For an artist, the issue isn't always how to paint, it's how to survive in the marketplace as a painter. And we've hit on this a bit with Aletta de Wal's series, "Busting that Starving Artist Myth," and we try to address it in these interviews. Richard Christian Nelson is a great example of where art meets business. Enjoy.
You didn't get started painting until 25. How did you come to find art and how did you approach it once you realized that's what you wanted to do?
I was playing in rock bands in Michigan and New Jersey, which was actually going pretty well. But I began to think of careers that might have more stability,and realized that I had always drawn. So I tried art school, and was hooked.
What is the importance for you of painting from life? From having a model sitting for you?
You can get some accuracy from photos, but 'life' from life. I'm glad my training was done from the live model, and I continue to do a good bit of portraiture from life. All of my landscape, still life, and figurative work is done from life. I say cameras are 'liars'; our eyes are so much more sophisticated than the best camera. The obvious proof that cameras and projectors often don't make us better artists is that the great work that was done before they existed.
What advice would you give for someone who wants to work with a model but is nervous about it? What should they know before they approach a model?
Just use common sense and treat them as you would like to be treated. It's good for artists to sit for other artists so they get a sense of what models give us.
You opened Skyuka Fine Art back in 2010. What made you want to take on such an endeavor? Has owning a gallery changed how you approach your art or your marketing?
My wife Kim and I always wanted to open our own gallery. It's been a lot of work, but it's great to have a platform to show my work, and old and new friend's work, as well as historic work of local art dealers like my friend Nowell Guffey/ Foothills Fine Art. We've had openings, concerts, lectures by local art historian Michael McCue, and we're open to lots of ideas like that. Luckily it has held its own in spite of the present economy. The secret is that if we can establish a stronger collector base, I would feel comfortable inviting friends that I've gotten to know nationally to show, lecture, and teach here.
You have a newsletter, a website and a fantastic blog. How much time do you spend on your marketing?
Thanks for the compliment! It's hard to say. Kim does all the gallery's publicity and marketing, and I just try to get out info on what I'm up to. Once the platform exists it doesn't take all that much time. There are so many things though; communicating with clients and portrait reps, shipping, ordering supplies, planning workshops, scheduling and taking trips to paint or deliver work... and actually getting into the studio once in a while!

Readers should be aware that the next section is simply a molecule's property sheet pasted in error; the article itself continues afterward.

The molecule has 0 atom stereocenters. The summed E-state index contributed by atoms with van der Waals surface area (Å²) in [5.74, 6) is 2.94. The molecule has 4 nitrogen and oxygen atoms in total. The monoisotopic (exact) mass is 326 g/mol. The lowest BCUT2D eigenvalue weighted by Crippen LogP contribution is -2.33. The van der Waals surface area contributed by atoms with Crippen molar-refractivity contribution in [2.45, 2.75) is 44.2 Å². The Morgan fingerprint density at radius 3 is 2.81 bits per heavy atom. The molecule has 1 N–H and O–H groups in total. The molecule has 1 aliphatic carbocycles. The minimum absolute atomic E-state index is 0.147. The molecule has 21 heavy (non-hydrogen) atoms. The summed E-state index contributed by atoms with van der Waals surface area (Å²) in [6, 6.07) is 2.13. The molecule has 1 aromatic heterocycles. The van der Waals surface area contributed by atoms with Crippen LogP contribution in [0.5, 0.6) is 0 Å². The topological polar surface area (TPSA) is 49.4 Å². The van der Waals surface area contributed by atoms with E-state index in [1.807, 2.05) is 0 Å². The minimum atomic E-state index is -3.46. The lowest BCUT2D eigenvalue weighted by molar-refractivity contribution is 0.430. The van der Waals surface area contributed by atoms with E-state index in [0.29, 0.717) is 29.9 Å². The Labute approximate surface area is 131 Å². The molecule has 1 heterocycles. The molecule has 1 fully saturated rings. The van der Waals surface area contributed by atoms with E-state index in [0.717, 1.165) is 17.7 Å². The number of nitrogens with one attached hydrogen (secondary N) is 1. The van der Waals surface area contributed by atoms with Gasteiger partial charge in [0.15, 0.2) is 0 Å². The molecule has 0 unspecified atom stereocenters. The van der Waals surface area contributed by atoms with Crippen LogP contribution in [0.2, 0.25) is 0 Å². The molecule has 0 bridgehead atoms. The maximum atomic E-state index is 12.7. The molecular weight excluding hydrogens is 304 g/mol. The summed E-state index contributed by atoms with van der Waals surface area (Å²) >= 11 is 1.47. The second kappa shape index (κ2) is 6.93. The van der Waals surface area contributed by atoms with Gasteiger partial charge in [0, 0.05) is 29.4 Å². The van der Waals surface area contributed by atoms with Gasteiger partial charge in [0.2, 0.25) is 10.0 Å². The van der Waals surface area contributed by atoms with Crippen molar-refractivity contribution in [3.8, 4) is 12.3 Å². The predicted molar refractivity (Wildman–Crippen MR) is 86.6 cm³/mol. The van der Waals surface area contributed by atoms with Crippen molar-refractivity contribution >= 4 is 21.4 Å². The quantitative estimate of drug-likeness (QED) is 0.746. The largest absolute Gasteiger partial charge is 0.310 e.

You work across subject matter. Why do you think it's important for a portrait painter to paint still life and landscape?
I was very resistant- for me it was the figure only, but a student/friend Richard Seaman got me to paint landscape or still life one day a week in 2003. It's been a real blessing. I've learned a lot about painting, and it's opened up a lot of roads in terms of new friends, gallery sales, teaching... mostly learning. There's an article on my site about this question: http://bit.ly/RichardCN
What is your goal when setting up a still life to paint?
I like to be excited about whatever I'm working on, so I'm looking for shapes, colors, values, textures, things I've not painted before, a bit of history perhaps, such as early 20th Century Carolina Pottery from my friend Nowell's collection. If there is a narrative or theme that can help a lot. But just digging in and trying to capture something that seems as simple as a peach or whatever can turn out to be very interesting. The subjects reveal themselves to you as you paint them. A lot of times I don't see reflections or details or interesting aspects of the light until I'm well into the painting.
You do commissioned portraits for both families and institutions. Do you approach a commissioned portrait differently than you would a portrait that isn't for a client? How much time do you generally spend on a commissioned piece? What strategies do you have for staying fresh under the stress of working for a client and under a deadline?
Often studies from figure sessions or classes are done in much less time, especially if I'm teaching. The commissions are very clear in their mission; capture some essence of the subject. Usually that means a pretty specific likeness. These can take from a few days to a few weeks depending on their size and complexity. The process involves a number of steps; sittings or photos, selecting a direction, a drawing or oil study, and finally the portrait and the delivery. I like to involve the clients in these steps so we know we're moving in the right direction. My contract for oil portraits says a year from the first sitting so it's rare to feel pressured as long as things are progressing. As far as staying 'fresh,' that is not a problem really. It's good to work in the early stages to make each portrait interesting, but in truth God has done all the work! People are so amazing!
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